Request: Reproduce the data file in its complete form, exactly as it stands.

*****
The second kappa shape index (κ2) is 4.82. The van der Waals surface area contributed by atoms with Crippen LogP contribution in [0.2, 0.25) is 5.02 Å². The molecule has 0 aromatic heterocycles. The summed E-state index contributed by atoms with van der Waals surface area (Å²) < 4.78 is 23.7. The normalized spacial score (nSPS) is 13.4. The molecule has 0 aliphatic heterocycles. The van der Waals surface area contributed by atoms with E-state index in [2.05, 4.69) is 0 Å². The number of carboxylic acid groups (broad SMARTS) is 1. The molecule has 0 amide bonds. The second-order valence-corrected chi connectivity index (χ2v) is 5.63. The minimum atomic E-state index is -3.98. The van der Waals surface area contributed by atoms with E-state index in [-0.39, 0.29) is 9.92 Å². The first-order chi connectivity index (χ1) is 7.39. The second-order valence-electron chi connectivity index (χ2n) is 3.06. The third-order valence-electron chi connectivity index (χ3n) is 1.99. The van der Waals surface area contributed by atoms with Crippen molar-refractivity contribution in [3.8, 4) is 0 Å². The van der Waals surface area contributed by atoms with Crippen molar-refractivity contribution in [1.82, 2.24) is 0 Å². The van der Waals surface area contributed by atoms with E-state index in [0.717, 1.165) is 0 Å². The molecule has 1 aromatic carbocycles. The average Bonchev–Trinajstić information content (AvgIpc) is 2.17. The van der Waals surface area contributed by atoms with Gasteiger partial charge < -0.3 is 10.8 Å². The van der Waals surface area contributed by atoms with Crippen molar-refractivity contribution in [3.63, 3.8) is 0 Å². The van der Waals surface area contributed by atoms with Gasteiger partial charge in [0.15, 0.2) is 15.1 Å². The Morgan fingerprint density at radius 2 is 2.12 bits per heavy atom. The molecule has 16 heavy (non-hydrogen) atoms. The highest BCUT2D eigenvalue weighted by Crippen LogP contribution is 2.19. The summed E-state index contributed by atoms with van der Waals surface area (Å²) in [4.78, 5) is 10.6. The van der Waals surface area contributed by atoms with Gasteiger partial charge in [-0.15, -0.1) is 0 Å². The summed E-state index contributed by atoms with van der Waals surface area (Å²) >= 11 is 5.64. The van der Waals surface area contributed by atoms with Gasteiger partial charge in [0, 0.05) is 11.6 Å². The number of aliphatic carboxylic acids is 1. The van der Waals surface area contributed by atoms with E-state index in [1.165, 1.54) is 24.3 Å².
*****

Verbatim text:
The second kappa shape index (κ2) is 4.82. The van der Waals surface area contributed by atoms with Crippen LogP contribution in [0.2, 0.25) is 5.02 Å². The molecule has 0 aromatic heterocycles. The summed E-state index contributed by atoms with van der Waals surface area (Å²) < 4.78 is 23.7. The normalized spacial score (nSPS) is 13.4. The molecule has 0 aliphatic heterocycles. The van der Waals surface area contributed by atoms with E-state index in [2.05, 4.69) is 0 Å². The number of carboxylic acid groups (broad SMARTS) is 1. The molecule has 0 amide bonds. The second-order valence-corrected chi connectivity index (χ2v) is 5.63. The minimum atomic E-state index is -3.98. The van der Waals surface area contributed by atoms with E-state index in [-0.39, 0.29) is 9.92 Å². The first-order chi connectivity index (χ1) is 7.39. The second-order valence-electron chi connectivity index (χ2n) is 3.06. The third-order valence-electron chi connectivity index (χ3n) is 1.99. The van der Waals surface area contributed by atoms with Crippen molar-refractivity contribution in [3.8, 4) is 0 Å². The van der Waals surface area contributed by atoms with Crippen molar-refractivity contribution in [1.82, 2.24) is 0 Å². The van der Waals surface area contributed by atoms with E-state index in [0.717, 1.165) is 0 Å². The molecule has 1 aromatic carbocycles. The average Bonchev–Trinajstić information content (AvgIpc) is 2.17. The van der Waals surface area contributed by atoms with Gasteiger partial charge < -0.3 is 10.8 Å². The van der Waals surface area contributed by atoms with Crippen molar-refractivity contribution in [3.63, 3.8) is 0 Å². The van der Waals surface area contributed by atoms with Gasteiger partial charge in [0.15, 0.2) is 15.1 Å². The Morgan fingerprint density at radius 2 is 2.12 bits per heavy atom. The molecule has 16 heavy (non-hydrogen) atoms. The highest BCUT2D eigenvalue weighted by Crippen LogP contribution is 2.19. The summed E-state index contributed by atoms with van der Waals surface area (Å²) in [4.78, 5) is 10.6. The van der Waals surface area contributed by atoms with Gasteiger partial charge in [-0.15, -0.1) is 0 Å². The summed E-state index contributed by atoms with van der Waals surface area (Å²) >= 11 is 5.64. The van der Waals surface area contributed by atoms with Gasteiger partial charge in [0, 0.05) is 11.6 Å². The number of aliphatic carboxylic acids is 1. The van der Waals surface area contributed by atoms with E-state index in [1.165, 1.54) is 24.3 Å².